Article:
Because of his public and private positions opposed to the expansion of Adolf Hitler’s regime in Europe, “Professor Brandsma” has long been under surveillance by the authorities. The final straw that led to his arrest was a letter he sent to school principals in August 1941.
“Of the many questions I ask myself, none worries me more than the enigma of why man, who finds ways of development and feels proud of his achievements, turns away from God in such a way outstanding.”
“That year, the Dutch bishops opposed the order to expel Jewish children from Catholic schools. As director of the Association of Catholic Schools, Fr. Titus spoke publicly decisively, with solid arguments,” Fr. Millán said.
The letter called the order for the forced expulsion of Jewish children a “gross injustice” and an “attack on the mission of the Church itself”.
“The Church, in fulfilling its mission, knows no distinction of sex, race or nation,” Brandsma wrote. Given this and other publications, the Nazi police arrested him in January 1942. Transferred a few times, he was finally taken to Dachau in June 1942. Sharing the fate of many of the 40,000 prisoners there , Father Titus was killed and his body cremated.
Testimonies from those who met Brandsma in prison were collected for the canonization process. Many have recounted his kindness, patience, and the spiritual support he offered to other prisoners, despite his fragile health. He was an impressive figure even for the nurse who executed him with a carbolic acid injection. The testimony of “Tizia” – a pseudonym used in the beatification process to refer to a camp nurse who acted as Titus Brandsma’s executioner – was essential in confirming the virtues of the new saint.
As Father Millán reports in his biography of Brandsma, the The Courage of Truth, Tizia, then a Nazi, daily “executes” prisoners in the infirmary, but feels uncomfortable in the presence of Father Titus. He was always kind to her, unlike the other prisoners who were hostile to him due to his role in the camp.
“In a world of muddled rhetoric, Father Titus Brandsma is a witness to the power of moral clarity.”
Once he gave her a wooden rosary, even though she was an atheist who “openly despised priests”. Not knowing what to do with the object, she kept it in her apron pocket. The day she injected Brandsma with the liquid that would end her life, she felt nervous and irritated. Some time later, she was moved when she found this rosary. In her testimony, Tizia, who has hidden her true identity for all these years, credits Titus Brandsma with abandoning Nazi ideology and converting to the Catholic faith.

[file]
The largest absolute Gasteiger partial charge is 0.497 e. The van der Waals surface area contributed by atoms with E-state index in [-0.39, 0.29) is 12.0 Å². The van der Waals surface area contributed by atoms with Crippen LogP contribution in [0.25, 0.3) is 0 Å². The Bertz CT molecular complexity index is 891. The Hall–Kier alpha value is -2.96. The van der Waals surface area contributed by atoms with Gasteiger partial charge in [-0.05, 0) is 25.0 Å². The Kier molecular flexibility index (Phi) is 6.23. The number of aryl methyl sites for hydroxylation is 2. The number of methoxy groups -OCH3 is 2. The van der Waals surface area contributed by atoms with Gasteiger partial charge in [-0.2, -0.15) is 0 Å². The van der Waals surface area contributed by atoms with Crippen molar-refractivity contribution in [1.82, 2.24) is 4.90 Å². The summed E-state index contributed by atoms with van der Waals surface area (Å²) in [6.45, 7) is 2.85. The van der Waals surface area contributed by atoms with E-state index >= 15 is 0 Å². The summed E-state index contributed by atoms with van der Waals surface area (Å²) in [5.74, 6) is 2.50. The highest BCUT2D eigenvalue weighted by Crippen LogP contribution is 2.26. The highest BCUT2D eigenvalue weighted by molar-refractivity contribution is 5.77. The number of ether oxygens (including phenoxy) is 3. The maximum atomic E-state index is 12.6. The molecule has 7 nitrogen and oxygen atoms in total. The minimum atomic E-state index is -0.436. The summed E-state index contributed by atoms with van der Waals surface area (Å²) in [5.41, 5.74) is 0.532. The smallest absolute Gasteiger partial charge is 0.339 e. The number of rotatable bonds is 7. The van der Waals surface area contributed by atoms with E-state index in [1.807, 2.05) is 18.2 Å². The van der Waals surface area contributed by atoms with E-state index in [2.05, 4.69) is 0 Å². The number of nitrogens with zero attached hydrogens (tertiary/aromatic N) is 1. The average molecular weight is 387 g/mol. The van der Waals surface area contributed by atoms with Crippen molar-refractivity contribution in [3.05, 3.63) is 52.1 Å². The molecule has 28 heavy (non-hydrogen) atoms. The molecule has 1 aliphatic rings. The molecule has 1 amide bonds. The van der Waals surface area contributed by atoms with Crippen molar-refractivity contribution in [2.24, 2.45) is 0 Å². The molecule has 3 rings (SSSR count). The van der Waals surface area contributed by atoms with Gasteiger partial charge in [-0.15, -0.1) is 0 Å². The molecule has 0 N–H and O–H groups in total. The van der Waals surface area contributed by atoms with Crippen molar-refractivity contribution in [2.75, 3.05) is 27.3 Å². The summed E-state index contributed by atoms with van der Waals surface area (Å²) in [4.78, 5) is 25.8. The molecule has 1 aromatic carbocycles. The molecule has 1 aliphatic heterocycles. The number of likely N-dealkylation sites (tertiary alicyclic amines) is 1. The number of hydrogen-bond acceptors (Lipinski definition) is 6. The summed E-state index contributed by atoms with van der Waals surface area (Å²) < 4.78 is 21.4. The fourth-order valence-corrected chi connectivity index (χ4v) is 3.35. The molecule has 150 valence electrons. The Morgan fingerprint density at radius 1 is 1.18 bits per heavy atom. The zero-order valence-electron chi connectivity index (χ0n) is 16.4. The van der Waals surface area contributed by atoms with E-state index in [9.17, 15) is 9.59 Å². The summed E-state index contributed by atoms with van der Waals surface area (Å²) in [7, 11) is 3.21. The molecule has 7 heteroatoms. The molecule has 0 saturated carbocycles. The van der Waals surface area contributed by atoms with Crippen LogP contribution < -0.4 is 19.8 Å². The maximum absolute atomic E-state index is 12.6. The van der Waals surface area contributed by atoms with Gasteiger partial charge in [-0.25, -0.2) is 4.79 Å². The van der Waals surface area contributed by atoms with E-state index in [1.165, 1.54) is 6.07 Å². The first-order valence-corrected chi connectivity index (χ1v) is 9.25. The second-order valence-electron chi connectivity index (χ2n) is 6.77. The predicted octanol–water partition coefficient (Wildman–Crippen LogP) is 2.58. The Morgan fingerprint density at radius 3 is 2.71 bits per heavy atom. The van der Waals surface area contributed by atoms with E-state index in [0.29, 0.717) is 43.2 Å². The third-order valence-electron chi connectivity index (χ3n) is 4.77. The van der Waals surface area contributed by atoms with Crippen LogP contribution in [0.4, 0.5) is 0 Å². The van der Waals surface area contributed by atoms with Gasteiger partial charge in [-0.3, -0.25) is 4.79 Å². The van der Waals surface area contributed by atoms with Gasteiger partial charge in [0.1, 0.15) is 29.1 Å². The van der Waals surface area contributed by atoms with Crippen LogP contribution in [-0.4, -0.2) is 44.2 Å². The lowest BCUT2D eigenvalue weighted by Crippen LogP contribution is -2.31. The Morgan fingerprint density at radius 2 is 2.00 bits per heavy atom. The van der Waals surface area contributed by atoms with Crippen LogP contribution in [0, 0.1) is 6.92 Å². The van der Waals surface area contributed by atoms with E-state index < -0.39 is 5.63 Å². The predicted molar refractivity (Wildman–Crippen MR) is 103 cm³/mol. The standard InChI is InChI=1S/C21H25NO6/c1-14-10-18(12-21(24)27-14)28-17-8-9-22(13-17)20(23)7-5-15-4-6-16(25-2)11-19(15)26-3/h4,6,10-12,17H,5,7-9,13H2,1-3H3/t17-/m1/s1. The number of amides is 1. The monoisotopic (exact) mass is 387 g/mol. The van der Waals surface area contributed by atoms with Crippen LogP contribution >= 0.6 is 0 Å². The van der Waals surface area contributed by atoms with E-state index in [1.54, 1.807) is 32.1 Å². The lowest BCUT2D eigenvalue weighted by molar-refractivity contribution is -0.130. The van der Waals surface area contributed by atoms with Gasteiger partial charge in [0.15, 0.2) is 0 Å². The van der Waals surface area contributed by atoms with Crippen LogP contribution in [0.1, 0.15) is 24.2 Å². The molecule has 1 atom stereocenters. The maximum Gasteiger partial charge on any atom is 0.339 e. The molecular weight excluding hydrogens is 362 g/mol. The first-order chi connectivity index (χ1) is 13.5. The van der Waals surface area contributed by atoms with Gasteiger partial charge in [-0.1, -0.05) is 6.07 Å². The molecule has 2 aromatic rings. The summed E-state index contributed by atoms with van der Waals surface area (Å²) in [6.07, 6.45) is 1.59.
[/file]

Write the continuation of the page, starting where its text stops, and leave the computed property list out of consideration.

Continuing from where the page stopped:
The miracle that enabled his canonization was the healing of one of his colleagues, Michael Driscoll, O.Carm., who suffered from a severe form of skin cancer in 2020. On a YouTube video, he says he touched a relic of Brandsma’s Carmelite habit and asked for her intercession. “Father Titus never refused when he was asked for help by your people: in his name I call you with my needs,” he prayed.
Brandsma life and spirituality expert Dianne Traflet, associate dean of graduate studies and professor of pastoral theology at Immaculate Conception Seminary and Seton Hall University School of Theology, said America that “in a world of muddled rhetoric, Father Titus Brandsma is a witness to the power of moral clarity”.
She believes that her deep spiritual life has brought her “close to the Truth”. Brandsma “spoke the truth about the presence, power and love of God”.
Recalling his description of Nazism as “a sewer of lies,” she said, “He chose his words carefully and cautiously, but also with courage. »
During the beatification ceremony37 years ago, Saint John Paul II noted that as a follower of Christ, Brandsma was able to “not respond to hatred with hatred but with love”, which “is perhaps one of the greatest tests of a person’s moral powers”.
Dr Traflet believes that in a world of escalating violence, “Father Titus Brandsma reminds us of the need for spiritual strength, the power that comes from a disciplined interiority, as he spoke out against destruction with the courage to a spiritual builder”.
Another important legacy of Brandsma, Father Millán said, is the notion that mysticism is not an experience available only to spiritually superior or perfect individuals. “For him, spirituality is not reserved for a particular category of people,” he said. “Every believer is called to it, recognizing that it is a special gift and grace.”